**4.**A wireless communication device comprising:a sequence generating unit for generating a frequency-domain preamble sequence related to a packet;a signal transforming unit for transforming the frequency-domain preamble sequence into a first time-domain preamble sequence;a delaying processing unit for performing a cyclic shift delaying process on the first time-domain preamble sequence for generating a second time-domain preamble sequence; anda normalization operation unit for normalizing power of the first time-domain preamble sequence and the second time-domain preamble sequence, for generating the first field of a preamble of the packet.

**5.**The wireless communication device of claim 4, wherein the delaying processing unit applies a cyclic shift delay of 1/2 period to the first time-domain preamble sequence, for generating the second time-domain preamble sequence.

**6.**The wireless communication device of claim 4, wherein the normalization operation unit comprises:a first multiplier for multiplying the first time-domain preamble sequence by a first factor, for generating a third time-domain preamble sequence;a second multiplier for multiplying the second time-domain preamble sequence by a second factor, for generating a fourth time-domain preamble sequence; andan adder for adding the third time-domain preamble sequence and the fourth time-domain preamble sequence, for generating the first field of the preamble.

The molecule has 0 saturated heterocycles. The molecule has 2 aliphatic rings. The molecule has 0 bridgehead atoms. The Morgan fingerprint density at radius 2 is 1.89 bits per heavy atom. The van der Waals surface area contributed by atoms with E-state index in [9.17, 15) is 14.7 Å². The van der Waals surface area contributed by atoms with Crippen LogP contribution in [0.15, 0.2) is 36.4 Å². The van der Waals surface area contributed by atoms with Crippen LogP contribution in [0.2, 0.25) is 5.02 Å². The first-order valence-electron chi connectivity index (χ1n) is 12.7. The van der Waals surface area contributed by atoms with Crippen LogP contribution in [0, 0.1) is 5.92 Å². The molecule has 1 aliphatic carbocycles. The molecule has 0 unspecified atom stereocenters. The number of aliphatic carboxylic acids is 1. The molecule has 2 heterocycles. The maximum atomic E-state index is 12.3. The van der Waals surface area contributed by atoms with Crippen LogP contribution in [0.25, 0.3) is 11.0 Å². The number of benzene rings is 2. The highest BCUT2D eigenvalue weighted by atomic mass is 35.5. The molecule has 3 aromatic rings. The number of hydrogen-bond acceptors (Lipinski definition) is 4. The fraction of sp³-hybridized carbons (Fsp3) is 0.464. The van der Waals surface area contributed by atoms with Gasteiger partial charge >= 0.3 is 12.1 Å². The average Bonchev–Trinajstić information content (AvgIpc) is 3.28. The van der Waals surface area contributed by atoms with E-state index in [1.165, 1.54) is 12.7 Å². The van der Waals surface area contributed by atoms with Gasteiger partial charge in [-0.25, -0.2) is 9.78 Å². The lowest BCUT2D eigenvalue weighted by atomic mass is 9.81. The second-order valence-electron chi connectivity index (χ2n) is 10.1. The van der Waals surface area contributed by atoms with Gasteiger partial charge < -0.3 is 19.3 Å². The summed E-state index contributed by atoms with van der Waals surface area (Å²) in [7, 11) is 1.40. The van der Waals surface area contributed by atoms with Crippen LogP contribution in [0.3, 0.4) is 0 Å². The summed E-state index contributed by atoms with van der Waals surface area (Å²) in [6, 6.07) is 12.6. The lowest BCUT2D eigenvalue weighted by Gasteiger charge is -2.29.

## Description:

**CROSS REFERENCE TO RELATED APPLICATIONS**

**[0001]**This application claims the benefit of U.S. Provisional Application No. 61/225,931, filed on Jul. 16, 2009 and entitled "WIRELESS TRANSMISSION METHOD AND DEVICE USING THE SAME", the contents of which are incorporated herein.

**BACKGROUND OF THE INVENTION**

**[0002]**1. Field of the Invention

**[0003]**The present invention relates to a method of generating a preamble sequence for a wireless communication system and device thereof, and more particularly, to a method of generating a preamble sequence for a very high throughput wireless communication system and device thereof.

**[0004]**2. Description of the Prior Art

**[0005]**Wireless local area network (WLAN) technology is one of popular wireless communication technologies, which is developed for military use in the beginning and in recent years, is widely implemented in consumer electronics, e.g. desktop computers, laptop computers, personal digital assistants, etc., to provide the masses with a convenient and high-speed internet communication. IEEE 802.11 is a set of standards carrying out wireless local area network created by the Institute of Electrical and Electronics Engineers, including the former IEEE 802.11a/b/g standard and the current IEEE 802.11n standard. IEEE 802.11a/g/n standard use orthogonal frequency division multiplexing (OFDM) method to realize the air interface, and different from IEEE 802.11a/g standard, IEEE 802.11n standard is further improved by adding a multiple-input multiple-output (MIMO) technique and other features that greatly enhances data rate and throughput. In addition, in IEEE 802.11n standard the channel bandwidth is doubled to 40 MHz from 20 MHz.